The Polish player was introduced to tennis at the age of 4 years old by her father Robert who is her coach and travels the world with her.
She was born on March 6th, 1989 in Krakow and is currently ranked number 14 in the world. She has used her tournament winnings to buy herself a large apartment in the center of Krakow and says she is a normal girl who has earned her own money, but she does ask her parents for advice and they have got some joint investments together.
|Height:||5 ft 7 1/2 in (1.72 m)|
|Turned Pro:||23 April 2005|
She grew up in Gronau, Germany where her father was a Club Professional and she made her mark in tennis as a junior winning Junior Wimbledon in 2005, the following year she won the Junior title at Roland Garros and was also the Top Junior in the World and she was awarded the accolade WTA’s Most Impressive Newcomer of the Year.
Radwanska was the first Polish player in history to claim a Sony Ericsson WTA Singles Title when she won the Nordea Nordic Open, and in 2008 she won three more titles Pattaya Women’s Open, Istanbul Cup, and the International Women’s Open.
She created another record on 24th May 2008 when she became the first Polish player to win more than $1 million in prize money.
Apart from buying her apartment in Krakau, she loves shopping, buying brand names from her favorite stores Armani, Tommy Hilfiger, and Calvin Klein. Other tennis players have dogs as pets, but Radwanska has two pet rats Flippy and Floppy.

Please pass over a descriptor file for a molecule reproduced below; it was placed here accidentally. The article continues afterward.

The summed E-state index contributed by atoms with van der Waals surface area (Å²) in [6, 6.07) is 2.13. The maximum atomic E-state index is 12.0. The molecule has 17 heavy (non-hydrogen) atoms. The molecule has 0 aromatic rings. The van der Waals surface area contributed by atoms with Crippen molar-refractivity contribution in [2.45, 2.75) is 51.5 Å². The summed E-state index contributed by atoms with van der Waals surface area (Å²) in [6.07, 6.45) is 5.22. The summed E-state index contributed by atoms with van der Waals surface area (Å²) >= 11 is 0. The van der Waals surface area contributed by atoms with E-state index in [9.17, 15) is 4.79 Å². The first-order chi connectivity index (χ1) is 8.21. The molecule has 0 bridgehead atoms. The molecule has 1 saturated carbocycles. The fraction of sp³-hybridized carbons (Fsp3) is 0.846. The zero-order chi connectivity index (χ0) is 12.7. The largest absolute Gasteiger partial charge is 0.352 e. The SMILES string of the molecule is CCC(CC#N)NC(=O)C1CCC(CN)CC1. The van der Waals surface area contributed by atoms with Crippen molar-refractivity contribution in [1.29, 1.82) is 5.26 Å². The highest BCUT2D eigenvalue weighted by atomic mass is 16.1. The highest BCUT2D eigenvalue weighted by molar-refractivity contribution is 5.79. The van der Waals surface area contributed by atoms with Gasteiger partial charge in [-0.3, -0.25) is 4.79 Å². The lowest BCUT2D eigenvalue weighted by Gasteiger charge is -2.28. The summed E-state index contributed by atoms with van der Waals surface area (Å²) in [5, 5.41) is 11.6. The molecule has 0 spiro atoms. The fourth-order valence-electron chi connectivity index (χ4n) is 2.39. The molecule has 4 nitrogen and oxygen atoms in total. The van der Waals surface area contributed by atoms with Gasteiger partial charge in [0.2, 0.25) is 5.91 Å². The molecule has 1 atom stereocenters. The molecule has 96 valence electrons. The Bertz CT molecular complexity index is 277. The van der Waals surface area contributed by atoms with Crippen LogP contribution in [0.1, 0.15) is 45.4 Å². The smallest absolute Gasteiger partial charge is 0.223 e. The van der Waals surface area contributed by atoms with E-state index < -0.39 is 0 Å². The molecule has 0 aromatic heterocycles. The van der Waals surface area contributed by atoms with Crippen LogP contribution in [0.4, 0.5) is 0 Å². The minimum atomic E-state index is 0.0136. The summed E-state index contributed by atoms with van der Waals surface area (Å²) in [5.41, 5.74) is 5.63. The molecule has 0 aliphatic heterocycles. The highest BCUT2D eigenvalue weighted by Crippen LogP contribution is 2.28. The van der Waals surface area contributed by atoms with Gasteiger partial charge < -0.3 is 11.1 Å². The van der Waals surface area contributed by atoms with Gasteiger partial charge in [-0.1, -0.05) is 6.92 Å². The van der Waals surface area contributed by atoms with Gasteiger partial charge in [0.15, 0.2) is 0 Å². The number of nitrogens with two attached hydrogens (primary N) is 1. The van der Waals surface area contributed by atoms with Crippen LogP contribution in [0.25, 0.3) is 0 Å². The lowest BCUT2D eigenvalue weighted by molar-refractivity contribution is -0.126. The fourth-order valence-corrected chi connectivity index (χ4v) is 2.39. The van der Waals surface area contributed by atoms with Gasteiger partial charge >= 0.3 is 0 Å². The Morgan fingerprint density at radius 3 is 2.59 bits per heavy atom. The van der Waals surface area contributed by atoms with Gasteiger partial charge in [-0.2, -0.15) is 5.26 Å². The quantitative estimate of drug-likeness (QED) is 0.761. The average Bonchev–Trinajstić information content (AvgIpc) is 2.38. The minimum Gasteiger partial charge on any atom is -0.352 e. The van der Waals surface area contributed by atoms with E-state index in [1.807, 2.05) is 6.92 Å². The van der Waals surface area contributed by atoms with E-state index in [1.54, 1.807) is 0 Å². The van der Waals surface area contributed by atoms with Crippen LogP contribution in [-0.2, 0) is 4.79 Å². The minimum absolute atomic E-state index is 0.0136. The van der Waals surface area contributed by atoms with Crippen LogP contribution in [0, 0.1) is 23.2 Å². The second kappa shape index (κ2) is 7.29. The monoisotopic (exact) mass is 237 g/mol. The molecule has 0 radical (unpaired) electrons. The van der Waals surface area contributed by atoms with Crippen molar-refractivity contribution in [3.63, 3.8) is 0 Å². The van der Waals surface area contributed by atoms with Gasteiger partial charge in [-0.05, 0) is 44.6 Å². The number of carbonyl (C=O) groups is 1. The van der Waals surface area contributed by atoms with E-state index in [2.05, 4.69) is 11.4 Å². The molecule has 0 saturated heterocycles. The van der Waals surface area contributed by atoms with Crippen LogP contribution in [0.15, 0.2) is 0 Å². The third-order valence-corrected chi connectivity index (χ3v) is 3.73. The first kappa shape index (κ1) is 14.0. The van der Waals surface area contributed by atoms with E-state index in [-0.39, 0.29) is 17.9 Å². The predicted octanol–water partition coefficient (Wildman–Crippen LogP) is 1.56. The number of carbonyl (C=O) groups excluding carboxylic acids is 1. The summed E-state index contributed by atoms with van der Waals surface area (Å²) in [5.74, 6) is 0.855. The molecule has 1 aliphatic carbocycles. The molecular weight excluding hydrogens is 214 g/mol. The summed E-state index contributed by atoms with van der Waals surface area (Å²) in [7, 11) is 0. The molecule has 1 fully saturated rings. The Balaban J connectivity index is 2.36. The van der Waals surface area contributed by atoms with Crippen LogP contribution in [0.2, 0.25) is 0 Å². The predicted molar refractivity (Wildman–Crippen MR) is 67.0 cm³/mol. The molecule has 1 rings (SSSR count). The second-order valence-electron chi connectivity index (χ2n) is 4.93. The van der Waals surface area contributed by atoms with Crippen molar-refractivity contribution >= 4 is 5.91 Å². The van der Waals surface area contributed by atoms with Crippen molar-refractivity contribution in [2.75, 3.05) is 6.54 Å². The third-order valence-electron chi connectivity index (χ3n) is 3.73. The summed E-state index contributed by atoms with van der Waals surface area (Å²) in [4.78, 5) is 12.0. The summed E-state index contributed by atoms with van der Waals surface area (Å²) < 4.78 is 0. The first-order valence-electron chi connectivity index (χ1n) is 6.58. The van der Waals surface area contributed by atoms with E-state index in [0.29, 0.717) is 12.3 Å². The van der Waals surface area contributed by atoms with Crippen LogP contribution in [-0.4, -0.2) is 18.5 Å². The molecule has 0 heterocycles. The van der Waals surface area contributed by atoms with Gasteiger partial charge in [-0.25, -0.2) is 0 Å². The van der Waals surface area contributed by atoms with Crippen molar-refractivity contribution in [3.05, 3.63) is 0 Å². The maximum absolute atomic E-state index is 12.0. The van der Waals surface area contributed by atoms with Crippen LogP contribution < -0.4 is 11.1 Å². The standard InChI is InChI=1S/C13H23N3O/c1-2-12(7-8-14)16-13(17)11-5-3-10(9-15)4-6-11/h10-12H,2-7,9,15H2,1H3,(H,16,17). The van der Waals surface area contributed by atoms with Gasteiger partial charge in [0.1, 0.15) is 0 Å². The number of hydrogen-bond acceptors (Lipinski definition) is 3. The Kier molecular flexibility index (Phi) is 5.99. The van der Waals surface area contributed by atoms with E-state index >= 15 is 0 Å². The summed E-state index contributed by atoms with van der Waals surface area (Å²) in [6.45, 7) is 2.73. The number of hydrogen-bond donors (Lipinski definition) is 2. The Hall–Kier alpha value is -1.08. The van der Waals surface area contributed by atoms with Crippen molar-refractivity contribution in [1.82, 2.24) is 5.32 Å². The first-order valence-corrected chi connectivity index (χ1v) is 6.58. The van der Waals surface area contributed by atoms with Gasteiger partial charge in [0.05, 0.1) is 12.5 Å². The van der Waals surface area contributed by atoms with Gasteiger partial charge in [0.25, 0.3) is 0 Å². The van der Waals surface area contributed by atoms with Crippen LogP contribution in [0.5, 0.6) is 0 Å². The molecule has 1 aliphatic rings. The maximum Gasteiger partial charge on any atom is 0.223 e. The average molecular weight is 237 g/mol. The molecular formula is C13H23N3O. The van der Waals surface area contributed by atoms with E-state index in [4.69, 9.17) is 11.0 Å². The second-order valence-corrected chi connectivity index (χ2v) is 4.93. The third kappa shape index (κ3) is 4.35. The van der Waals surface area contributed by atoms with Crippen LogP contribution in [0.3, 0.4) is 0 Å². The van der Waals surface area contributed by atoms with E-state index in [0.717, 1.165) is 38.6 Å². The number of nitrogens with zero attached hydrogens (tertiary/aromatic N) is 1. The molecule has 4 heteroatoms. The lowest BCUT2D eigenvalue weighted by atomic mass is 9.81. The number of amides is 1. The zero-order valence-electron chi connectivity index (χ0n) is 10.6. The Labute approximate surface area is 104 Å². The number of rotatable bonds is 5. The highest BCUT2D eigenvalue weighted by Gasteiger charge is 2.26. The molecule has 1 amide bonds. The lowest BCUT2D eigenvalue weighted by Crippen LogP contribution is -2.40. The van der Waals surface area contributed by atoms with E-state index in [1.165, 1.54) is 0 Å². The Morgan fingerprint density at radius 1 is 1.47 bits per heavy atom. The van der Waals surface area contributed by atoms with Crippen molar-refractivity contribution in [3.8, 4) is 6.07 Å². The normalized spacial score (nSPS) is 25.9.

Her season ended abruptly in October 2010 when she had to pull out of the tour with a stress fracture of her left foot. After losing to Angelique Kerber at the China Open in Beijing she said it was a serious, complicated injury and she wasn’t sure when first suffered it. She was uncertain about whether it would have healed in time for the 2011 Australian Open.
She underwent surgery in the latter part of 2010 and she has managed to make her comeback in Melbourne. She hit the headlines all over the world during her first-round match against the veteran Japanese player Kimiko Date-Krumm.
She was just two points away from beating the Japanese player when her racket snapped in half as she attempted a backhand return. Both the racket head and the ball flew over the net and she was left holding the handle. It is thought she weakened the racket when she hit it twice on the ground two points earlier.
She went on to win the match having called a time-out for the trainer to attend to a lower back injury. Date-Krumm was attempting to become the oldest player to win the Australian Open but said she cramped up when Radwanska called for the trainer.